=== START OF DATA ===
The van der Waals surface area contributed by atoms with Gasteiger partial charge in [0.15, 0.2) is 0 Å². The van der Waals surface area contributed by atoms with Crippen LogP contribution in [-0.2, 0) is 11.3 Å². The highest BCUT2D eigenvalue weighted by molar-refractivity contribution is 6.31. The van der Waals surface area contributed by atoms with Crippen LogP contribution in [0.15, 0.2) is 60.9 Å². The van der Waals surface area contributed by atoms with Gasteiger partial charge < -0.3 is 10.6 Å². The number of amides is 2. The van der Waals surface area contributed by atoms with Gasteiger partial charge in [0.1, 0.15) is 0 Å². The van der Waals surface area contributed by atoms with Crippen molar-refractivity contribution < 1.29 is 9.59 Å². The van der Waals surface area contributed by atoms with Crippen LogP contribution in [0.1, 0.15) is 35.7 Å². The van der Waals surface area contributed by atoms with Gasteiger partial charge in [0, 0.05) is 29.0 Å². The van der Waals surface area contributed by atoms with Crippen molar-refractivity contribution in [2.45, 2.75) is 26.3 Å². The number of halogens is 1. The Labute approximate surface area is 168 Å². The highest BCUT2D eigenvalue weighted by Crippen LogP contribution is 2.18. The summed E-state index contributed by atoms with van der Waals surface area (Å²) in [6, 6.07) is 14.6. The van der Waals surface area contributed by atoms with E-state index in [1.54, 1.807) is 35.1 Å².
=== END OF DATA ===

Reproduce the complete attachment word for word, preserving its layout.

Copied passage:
The van der Waals surface area contributed by atoms with Gasteiger partial charge in [0.15, 0.2) is 0 Å². The van der Waals surface area contributed by atoms with Crippen LogP contribution in [-0.2, 0) is 11.3 Å². The highest BCUT2D eigenvalue weighted by molar-refractivity contribution is 6.31. The van der Waals surface area contributed by atoms with Crippen LogP contribution in [0.15, 0.2) is 60.9 Å². The van der Waals surface area contributed by atoms with Gasteiger partial charge < -0.3 is 10.6 Å². The number of amides is 2. The van der Waals surface area contributed by atoms with Gasteiger partial charge in [0.1, 0.15) is 0 Å². The van der Waals surface area contributed by atoms with Crippen molar-refractivity contribution < 1.29 is 9.59 Å². The van der Waals surface area contributed by atoms with Crippen LogP contribution in [0.1, 0.15) is 35.7 Å². The van der Waals surface area contributed by atoms with Gasteiger partial charge in [0, 0.05) is 29.0 Å². The van der Waals surface area contributed by atoms with Crippen molar-refractivity contribution in [2.45, 2.75) is 26.3 Å². The number of halogens is 1. The Labute approximate surface area is 168 Å². The highest BCUT2D eigenvalue weighted by Crippen LogP contribution is 2.18. The summed E-state index contributed by atoms with van der Waals surface area (Å²) in [6, 6.07) is 14.6. The van der Waals surface area contributed by atoms with E-state index in [1.54, 1.807) is 35.1 Å².